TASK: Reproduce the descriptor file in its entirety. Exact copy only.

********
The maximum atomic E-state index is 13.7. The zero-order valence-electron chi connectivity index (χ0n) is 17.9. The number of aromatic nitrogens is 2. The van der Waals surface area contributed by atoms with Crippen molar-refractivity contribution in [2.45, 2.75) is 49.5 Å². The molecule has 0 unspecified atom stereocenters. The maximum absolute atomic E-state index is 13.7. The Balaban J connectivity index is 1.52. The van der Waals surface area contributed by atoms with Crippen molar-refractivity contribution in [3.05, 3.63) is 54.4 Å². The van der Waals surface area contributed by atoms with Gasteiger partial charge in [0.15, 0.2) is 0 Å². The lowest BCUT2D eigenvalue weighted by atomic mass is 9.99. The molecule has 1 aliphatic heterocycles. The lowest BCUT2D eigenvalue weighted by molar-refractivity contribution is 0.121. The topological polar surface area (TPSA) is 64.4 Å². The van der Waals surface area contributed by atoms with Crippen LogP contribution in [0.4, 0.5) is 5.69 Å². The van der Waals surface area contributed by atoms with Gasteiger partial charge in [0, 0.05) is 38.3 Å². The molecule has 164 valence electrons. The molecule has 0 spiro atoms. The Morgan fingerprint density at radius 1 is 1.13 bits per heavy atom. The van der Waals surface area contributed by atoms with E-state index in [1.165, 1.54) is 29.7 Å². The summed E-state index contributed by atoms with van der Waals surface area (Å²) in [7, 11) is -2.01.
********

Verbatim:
The maximum atomic E-state index is 13.7. The zero-order valence-electron chi connectivity index (χ0n) is 17.9. The number of aromatic nitrogens is 2. The van der Waals surface area contributed by atoms with Crippen molar-refractivity contribution in [2.45, 2.75) is 49.5 Å². The molecule has 0 unspecified atom stereocenters. The maximum absolute atomic E-state index is 13.7. The Balaban J connectivity index is 1.52. The van der Waals surface area contributed by atoms with Crippen molar-refractivity contribution in [3.05, 3.63) is 54.4 Å². The van der Waals surface area contributed by atoms with Gasteiger partial charge in [0.15, 0.2) is 0 Å². The lowest BCUT2D eigenvalue weighted by atomic mass is 9.99. The molecule has 1 aliphatic heterocycles. The lowest BCUT2D eigenvalue weighted by molar-refractivity contribution is 0.121. The topological polar surface area (TPSA) is 64.4 Å². The van der Waals surface area contributed by atoms with Crippen LogP contribution in [0.4, 0.5) is 5.69 Å². The van der Waals surface area contributed by atoms with Gasteiger partial charge in [0, 0.05) is 38.3 Å². The molecule has 164 valence electrons. The molecule has 0 spiro atoms. The Morgan fingerprint density at radius 1 is 1.13 bits per heavy atom. The van der Waals surface area contributed by atoms with E-state index in [1.165, 1.54) is 29.7 Å². The summed E-state index contributed by atoms with van der Waals surface area (Å²) in [7, 11) is -2.01.